Behind this increase in production was a hefty 22% increase in the average yield, while the planted area only played a 2% increase in the result.
Winter cropproduction results for QLD growers in 2020–21 will come in around 1.67 million tonnes, 4% below the 10-year average to 2019–20.
This is a comeback result, because if you add the past two winter crop season together, they don’t even match the 2020-21 harvest.
Growers ploughed in around 1.16 million/ha of ground. A significant increase relative to the previous two years when 725,000 and 657,000 hectares were planted, with both seasons heavily affected by drought.
Wheatproduction made a surge in 2020-21 to around 1.1 million tonnes, just 4% below the 10-year average to 2019–20. The area planted to wheat was 750,000 hectares.
Barley was seen as possible redemption with many growers getting onboard the last train to seeproduction in 2020–21 to be been around 240,000 tonnes, 13% above the 10-year average to 2019–20.
A slight easing of steam was revealed in the average yield of 1.78 tonnes/ha, this is 9% below the long-term average.
The area planted to barley came in at 135,000 hectares, 31% above the 10-year average to 2019–20.
That most favoured crop for QLD growers, Chickpea, reached aproduction level in 2020-21 of 275,000 tonnes, a result that is 21% below the 10-year average to 2019–20.
The same scenario filtered through to the average yield for chickpea to be 5% below the 10-year average to 2019-20.
While the area planted to chickpea was 11% below the 10-year average to 2019-20.
The 2020-21 summer crop season
The cropping area estimated to be planted to summer crops is currently 1.04 million hectares, and this is significant because at that level its nearly three times larger than what turned out to be a heavily drought-affected 2019–20 season.
At this stage of proceedings yield prospects are expected to benefit from favourable rainfall outlook and mild temperatures forecast for autumn.
If evrything comes together as expected, Summer crop production should come in around 3.3 million tonnes in 2020–21.
And while a result on this scale would be around 13% below the 10-year average to 2019–20 it would be comparable to the area planted.
Growers in New South Wales have been busy with a late winter crop and counting their subsequent cash windfalls, this has seen current plantings below average.
While Queensland growers are becoming conservatives following a scatty winter season and a poor start to ground conditions for the summer crop in some areas of Queensland.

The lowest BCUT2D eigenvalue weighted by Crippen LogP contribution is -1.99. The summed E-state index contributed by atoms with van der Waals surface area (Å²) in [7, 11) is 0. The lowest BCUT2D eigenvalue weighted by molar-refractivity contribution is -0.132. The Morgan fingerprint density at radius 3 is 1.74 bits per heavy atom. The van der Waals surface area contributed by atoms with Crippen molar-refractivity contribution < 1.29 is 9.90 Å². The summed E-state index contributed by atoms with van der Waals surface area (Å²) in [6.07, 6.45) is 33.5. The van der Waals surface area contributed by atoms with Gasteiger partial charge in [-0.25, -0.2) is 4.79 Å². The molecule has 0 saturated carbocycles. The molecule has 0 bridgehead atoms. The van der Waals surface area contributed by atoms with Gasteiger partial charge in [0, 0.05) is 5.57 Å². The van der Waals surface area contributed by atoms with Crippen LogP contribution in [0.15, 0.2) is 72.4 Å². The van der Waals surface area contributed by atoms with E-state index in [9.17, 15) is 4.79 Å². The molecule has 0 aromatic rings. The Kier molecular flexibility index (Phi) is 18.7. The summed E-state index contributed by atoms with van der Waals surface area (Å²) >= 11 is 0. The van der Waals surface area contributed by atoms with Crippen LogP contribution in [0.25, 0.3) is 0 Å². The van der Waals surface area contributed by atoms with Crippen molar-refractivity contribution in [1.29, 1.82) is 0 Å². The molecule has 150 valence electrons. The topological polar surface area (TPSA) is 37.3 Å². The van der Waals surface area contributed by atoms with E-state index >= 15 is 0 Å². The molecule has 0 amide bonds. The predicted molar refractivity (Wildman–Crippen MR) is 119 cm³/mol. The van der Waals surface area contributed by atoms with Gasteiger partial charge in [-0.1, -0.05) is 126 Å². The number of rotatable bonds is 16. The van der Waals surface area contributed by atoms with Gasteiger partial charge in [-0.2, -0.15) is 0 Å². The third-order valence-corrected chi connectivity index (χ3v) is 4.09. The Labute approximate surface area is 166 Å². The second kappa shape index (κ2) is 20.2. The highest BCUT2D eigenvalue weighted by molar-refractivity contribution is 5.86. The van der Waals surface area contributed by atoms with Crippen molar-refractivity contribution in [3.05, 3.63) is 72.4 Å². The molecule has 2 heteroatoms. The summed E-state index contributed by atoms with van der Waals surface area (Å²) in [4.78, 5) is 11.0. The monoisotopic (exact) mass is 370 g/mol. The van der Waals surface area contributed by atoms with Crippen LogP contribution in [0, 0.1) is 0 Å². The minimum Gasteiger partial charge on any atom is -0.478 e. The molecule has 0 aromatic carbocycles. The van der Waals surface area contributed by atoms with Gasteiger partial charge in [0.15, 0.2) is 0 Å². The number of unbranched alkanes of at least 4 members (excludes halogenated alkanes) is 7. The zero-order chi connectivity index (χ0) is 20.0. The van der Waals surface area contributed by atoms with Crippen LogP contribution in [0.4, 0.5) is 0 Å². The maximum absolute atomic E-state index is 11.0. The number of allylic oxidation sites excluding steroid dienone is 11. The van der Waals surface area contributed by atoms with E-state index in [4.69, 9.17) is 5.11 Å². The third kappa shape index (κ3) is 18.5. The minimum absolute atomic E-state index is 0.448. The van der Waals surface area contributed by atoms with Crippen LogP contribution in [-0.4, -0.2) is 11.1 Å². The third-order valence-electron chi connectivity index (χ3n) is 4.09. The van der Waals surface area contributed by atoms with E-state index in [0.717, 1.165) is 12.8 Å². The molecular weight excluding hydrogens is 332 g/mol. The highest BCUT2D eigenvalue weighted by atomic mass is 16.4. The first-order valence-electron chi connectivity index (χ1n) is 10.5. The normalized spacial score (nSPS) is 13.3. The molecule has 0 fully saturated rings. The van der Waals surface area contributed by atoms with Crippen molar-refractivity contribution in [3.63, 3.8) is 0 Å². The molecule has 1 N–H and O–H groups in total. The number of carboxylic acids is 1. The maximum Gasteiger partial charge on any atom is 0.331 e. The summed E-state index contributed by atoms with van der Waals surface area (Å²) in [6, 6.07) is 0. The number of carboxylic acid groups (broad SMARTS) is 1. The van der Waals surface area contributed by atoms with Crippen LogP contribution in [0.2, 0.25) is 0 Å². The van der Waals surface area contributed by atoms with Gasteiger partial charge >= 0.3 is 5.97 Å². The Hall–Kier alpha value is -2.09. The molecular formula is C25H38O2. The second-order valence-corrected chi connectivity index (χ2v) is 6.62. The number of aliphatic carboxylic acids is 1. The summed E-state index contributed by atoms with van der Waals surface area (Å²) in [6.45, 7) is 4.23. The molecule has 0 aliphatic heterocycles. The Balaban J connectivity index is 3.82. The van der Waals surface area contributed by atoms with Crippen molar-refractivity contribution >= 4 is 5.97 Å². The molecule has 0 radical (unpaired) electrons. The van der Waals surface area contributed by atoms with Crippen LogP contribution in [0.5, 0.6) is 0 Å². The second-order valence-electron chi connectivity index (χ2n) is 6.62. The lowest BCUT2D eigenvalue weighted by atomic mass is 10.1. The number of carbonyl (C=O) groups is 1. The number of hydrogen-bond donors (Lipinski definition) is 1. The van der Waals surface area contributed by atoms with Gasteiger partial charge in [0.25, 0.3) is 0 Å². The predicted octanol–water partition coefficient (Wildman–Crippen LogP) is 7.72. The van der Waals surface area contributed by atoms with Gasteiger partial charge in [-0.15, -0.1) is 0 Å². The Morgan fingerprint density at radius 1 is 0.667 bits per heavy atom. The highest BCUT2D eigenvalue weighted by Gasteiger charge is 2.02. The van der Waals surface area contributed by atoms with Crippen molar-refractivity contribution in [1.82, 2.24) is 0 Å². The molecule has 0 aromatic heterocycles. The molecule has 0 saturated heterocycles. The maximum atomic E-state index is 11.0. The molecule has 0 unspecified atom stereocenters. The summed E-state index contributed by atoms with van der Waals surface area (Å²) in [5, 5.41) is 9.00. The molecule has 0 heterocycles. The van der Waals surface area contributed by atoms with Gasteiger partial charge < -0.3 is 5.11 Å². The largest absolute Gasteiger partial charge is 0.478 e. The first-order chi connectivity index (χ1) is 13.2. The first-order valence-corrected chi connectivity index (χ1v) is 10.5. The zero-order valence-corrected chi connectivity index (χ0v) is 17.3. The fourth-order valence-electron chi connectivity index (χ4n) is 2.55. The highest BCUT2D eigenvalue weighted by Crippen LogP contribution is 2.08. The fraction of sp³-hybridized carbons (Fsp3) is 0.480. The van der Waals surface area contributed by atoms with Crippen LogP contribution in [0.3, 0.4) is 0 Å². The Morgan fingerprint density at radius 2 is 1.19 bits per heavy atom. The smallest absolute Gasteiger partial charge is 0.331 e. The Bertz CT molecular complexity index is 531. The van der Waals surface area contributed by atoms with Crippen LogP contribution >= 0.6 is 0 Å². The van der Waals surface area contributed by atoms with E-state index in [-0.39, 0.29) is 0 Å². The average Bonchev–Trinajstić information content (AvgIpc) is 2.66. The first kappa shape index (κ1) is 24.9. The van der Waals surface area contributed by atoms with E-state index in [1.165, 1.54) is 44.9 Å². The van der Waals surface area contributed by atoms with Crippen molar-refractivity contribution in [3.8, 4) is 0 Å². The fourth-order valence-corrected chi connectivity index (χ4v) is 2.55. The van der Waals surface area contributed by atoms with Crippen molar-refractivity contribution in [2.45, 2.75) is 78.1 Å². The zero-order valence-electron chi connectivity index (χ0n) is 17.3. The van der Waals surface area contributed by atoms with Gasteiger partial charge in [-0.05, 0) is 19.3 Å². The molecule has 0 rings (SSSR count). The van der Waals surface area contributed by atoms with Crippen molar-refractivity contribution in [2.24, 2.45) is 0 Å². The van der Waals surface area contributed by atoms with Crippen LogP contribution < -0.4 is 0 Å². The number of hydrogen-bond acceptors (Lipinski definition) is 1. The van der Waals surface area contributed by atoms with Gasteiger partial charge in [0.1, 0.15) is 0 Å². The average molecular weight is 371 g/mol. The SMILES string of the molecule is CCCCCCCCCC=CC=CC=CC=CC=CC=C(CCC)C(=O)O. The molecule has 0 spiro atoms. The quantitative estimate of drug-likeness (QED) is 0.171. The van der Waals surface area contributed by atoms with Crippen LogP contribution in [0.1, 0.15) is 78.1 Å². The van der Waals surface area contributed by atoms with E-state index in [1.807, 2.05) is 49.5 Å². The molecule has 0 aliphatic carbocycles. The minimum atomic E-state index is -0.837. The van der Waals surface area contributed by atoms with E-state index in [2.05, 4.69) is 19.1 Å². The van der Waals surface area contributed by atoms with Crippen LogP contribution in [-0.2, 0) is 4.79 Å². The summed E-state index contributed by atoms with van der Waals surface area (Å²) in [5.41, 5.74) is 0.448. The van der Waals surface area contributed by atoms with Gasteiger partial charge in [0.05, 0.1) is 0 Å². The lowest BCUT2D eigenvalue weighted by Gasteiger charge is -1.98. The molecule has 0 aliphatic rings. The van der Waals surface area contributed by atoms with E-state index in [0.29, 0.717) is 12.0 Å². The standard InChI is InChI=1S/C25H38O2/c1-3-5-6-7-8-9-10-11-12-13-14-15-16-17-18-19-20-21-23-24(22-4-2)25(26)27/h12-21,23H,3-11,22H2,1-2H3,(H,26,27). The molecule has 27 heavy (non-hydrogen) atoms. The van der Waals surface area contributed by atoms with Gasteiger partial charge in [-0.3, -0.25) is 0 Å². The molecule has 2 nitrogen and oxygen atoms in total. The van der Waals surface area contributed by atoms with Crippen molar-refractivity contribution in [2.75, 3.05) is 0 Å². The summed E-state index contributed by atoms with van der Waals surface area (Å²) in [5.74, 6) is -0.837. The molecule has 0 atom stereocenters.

The area planted to grain sorghumis estimated to have increased by 258% in 2020–21 to 511,000 hectares. Production is forecast to increase by 409% to 1.5 million tonnes.
The area planted to cottonis estimated to have risen by 395% in 2020–21 to 295,000 hectares, driven by improved soil moisture and greater supply of irrigation water in most cotton-growing regions.
However, yields are forecast to be below average due to a higher than average share of dryland cotton in northern New South Wales and southern Queensland. Dryland cotton yields less than irrigated cotton.
New South Wales
Seasonal conditions in NSW for the summer crop in 2020–21 have been favourable.
December rainfall was average to very much above average across north east New South Wales, and average for most other summer cropping areas.
Temperatures were average to below average during December in almost all summer cropping regions in New South Wales, providing mild conditions for summer crops.
Rainfall in January was average to above average across much of the state, and very much above average in the Riverina.
It was the highest January rainfall in New South Wales since 2016.
According to the latest three-month rainfall outlook (March to May), issued by the Bureau of Meteorology on 4 February 2020, there is a 60 to 70% chance of exceeding median rainfall in most summer cropping regions in New South Wales.
And while the area planted to summer crops in New South Wales increased significantly over the previous year in 2020–21 to 433,000 hectares, it is still 20% below the 10-year average to 2019–20.
It was a matter of you can’t have your cake and eat it as well. As the area planted to summer crops was constrained by a lack of fallow land due to the excellent winter cropping season.